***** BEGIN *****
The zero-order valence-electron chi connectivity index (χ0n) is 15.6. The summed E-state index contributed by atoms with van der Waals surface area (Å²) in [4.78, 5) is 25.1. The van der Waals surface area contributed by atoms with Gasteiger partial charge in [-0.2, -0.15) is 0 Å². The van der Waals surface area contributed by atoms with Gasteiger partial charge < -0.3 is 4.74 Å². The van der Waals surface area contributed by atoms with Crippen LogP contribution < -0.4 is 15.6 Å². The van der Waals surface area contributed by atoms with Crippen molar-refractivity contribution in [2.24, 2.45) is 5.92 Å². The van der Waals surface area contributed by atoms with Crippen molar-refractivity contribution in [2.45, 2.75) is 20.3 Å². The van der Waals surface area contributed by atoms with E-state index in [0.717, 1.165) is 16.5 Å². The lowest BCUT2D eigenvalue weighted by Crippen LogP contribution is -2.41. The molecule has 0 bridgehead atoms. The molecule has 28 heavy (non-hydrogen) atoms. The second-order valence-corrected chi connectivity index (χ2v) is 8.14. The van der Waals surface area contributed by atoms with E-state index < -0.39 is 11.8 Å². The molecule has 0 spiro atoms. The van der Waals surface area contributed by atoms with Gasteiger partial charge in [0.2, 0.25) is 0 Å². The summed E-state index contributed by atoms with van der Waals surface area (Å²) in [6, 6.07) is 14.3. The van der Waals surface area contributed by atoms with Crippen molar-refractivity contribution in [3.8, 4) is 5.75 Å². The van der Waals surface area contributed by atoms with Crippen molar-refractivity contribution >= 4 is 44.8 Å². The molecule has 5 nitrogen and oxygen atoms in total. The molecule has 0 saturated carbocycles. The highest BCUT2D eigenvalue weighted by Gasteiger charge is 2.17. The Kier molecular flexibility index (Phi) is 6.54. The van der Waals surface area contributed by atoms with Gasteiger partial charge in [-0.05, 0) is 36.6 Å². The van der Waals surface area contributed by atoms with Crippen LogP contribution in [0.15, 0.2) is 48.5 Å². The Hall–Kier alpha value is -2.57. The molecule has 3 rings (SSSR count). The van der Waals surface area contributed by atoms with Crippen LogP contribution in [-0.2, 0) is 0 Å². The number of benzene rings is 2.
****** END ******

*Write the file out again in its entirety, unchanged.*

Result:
The zero-order valence-electron chi connectivity index (χ0n) is 15.6. The summed E-state index contributed by atoms with van der Waals surface area (Å²) in [4.78, 5) is 25.1. The van der Waals surface area contributed by atoms with Gasteiger partial charge in [-0.2, -0.15) is 0 Å². The van der Waals surface area contributed by atoms with Gasteiger partial charge < -0.3 is 4.74 Å². The van der Waals surface area contributed by atoms with Crippen LogP contribution < -0.4 is 15.6 Å². The van der Waals surface area contributed by atoms with Crippen molar-refractivity contribution in [2.24, 2.45) is 5.92 Å². The van der Waals surface area contributed by atoms with Crippen molar-refractivity contribution in [2.45, 2.75) is 20.3 Å². The van der Waals surface area contributed by atoms with E-state index in [0.717, 1.165) is 16.5 Å². The lowest BCUT2D eigenvalue weighted by Crippen LogP contribution is -2.41. The molecule has 0 bridgehead atoms. The molecule has 28 heavy (non-hydrogen) atoms. The second-order valence-corrected chi connectivity index (χ2v) is 8.14. The van der Waals surface area contributed by atoms with E-state index < -0.39 is 11.8 Å². The molecule has 0 spiro atoms. The van der Waals surface area contributed by atoms with Gasteiger partial charge in [0.2, 0.25) is 0 Å². The summed E-state index contributed by atoms with van der Waals surface area (Å²) in [6, 6.07) is 14.3. The van der Waals surface area contributed by atoms with Crippen molar-refractivity contribution in [3.8, 4) is 5.75 Å². The van der Waals surface area contributed by atoms with Crippen molar-refractivity contribution >= 4 is 44.8 Å². The molecule has 5 nitrogen and oxygen atoms in total. The molecule has 0 saturated carbocycles. The highest BCUT2D eigenvalue weighted by Gasteiger charge is 2.17. The Kier molecular flexibility index (Phi) is 6.54. The van der Waals surface area contributed by atoms with Gasteiger partial charge in [-0.05, 0) is 36.6 Å². The van der Waals surface area contributed by atoms with Crippen LogP contribution in [0.15, 0.2) is 48.5 Å². The Hall–Kier alpha value is -2.57. The molecule has 3 rings (SSSR count). The van der Waals surface area contributed by atoms with Crippen LogP contribution in [-0.2, 0) is 0 Å². The number of benzene rings is 2.